BayCHI: Wikimania Redux

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For those who couldn’t attend Wikimania, the annual international Wikimedia conference, this panel of top contributors to the wiki community reviews some of the latest developments, lessons learned, and what to expect from Wikimedia in the future.

Adina Levin of SocialText leads a panel that includes Wikimedia executives and other noted wiki experts as they share highlights from Wikimania 2009. The panelists discuss a project that would allow Wikimedia to be more usable for contributers, opportunities to help Wikimedia move forward, and the latest wiki trends.

Yahoo!'s Micah Alpern describes the culture of Wikimania. Sue Gardner, Wikimedia's executive director, covers the foundations priorities and projects. Ed Chi of PARC summarizes his much-discussed research on the slowing growth of Wikipedia, with data, models, and possible explanations. Naoko Komura shows off the achievements of Wikimedia's Usability Project and describes its future plans. Jack Herrick of wikiHow describes his company's efforts to increase contributions to wikis.

The broad wiki community is strong, productive, and inventive, and our panelists are a few of the people who help make it a success. Whether you use wikis for reference, contribute to wikis at work, use other kinds of user-contributed media, or participate in open-source communities, you'll learn a lot from these experts.

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BayCHI: Wikimania Redux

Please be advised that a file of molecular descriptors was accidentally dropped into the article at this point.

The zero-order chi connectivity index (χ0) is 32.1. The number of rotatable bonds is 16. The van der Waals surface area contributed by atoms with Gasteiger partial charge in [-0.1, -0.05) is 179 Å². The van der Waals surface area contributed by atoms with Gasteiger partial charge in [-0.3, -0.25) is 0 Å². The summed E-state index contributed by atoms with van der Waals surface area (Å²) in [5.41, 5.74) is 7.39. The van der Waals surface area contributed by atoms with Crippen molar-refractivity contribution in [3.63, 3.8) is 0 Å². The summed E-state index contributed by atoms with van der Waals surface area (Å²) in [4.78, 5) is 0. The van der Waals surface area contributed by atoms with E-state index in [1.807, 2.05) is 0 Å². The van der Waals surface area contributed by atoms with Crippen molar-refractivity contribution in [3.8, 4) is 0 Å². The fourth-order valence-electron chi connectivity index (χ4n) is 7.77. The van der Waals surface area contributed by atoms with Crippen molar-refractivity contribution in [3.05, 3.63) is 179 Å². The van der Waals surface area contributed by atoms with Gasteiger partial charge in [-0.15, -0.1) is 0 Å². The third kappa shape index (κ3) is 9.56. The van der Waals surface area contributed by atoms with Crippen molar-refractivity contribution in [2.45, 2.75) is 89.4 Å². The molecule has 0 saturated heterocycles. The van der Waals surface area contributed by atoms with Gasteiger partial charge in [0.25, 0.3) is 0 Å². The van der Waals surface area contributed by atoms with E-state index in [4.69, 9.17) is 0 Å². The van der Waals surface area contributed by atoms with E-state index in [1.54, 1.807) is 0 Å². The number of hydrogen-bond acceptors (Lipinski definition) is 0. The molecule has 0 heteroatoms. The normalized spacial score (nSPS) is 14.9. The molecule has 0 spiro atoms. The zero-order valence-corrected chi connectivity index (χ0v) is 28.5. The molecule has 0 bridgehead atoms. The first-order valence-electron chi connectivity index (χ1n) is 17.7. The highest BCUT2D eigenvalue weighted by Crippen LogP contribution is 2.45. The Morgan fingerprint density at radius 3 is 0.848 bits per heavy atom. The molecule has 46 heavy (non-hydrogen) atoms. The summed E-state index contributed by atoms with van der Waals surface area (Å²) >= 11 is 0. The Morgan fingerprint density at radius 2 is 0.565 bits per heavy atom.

1. 1. BayCHI 10.13.09 Redux Micah Alpern - Overview of Wikimania Sue Gardner & Erik Möller- Wikimedia Foundation Ed Chi - Slowing growth of Wikipedia Naoko Komura - Wikipedia Usability Jack Herick - Lessons from WikiHow
  2. 2. Flavor of the conference Big trends: Confronting slowing growth Maintain Quality How/why (demographic shifts) What to do about it Usability, Policy, Engagement Taken by Beatrice Murch (blmurch)
  3. 3. Erik Zachte, Wikipedia's stats guru/czar/master.
  4. 4. Maintain Quality Confront Slowing Growth
  5. 5. Maintain Quality Confront Slowing Growth Data, models, & Flagged Revisions explanation WikiTrust Usability Initiative Answers Community Moderations Strategic Planning
  6. 6. Photo of Richard Stallman Wikimedia keynote by mat-
  7. 7. # of active contributors plateauing Photo of Jimmy Wales by blmurch
  8. 8. http://usability.wikimedia.org
  9. 9. Jennifer Riggs presenting on volunteer lifecycle at the Red Cross
  10. 10. Flagged Revisions articles at high risk of vandalism eg. biographies of living people
  11. 11. Traditional Moderation Failed As Answers grew traditional moderation methods failed to scale with the community. Manual customer care systems: Had slow response times Treated all abuse reports the same Had high false positive and false negative rates Were high cost and scaled up with traffic
  12. 12. Answers Community Moderation To address these challenges: challenges: Deployed a new Community Moderation system Empowered trusted Answers users to help moderate content by allowing their report abuse actions to automatically delete content. content. Illustration by Bryce Glass System didn’t reveal reputation scores to users, didn’ users, Encouraged them to report accurately so they could gain more community influence. influence.
  13. 13. WikiTrust Luca de Alfaro, Ian Pye, and Bo Adler from UC Santa Cruz
  14. 14. Panel of current and former Arbicon committee
  15. 15. Simultaneous Spanish/English Spanish/ Translation
  16. 16. Strategic planning http://meta.wikimedia.org/wiki/Strategic_planning_2009 photo of Eugene Kim from blmurch
  17. 17. Agenda for the evening Intro Micah Alpern - Overview of Wikimania Sue Gardner & Erik Möller- Wikimedia Foundation Ed Chi - Slowing growth of Wikipedia Naoko Komura - Wikipedia Usability Jack Herick - Lessons from WikiHow
  18. 18. Wikimedia Foundation Speakers Sue Gardner -Executive Director Erik Möller - Deputy Director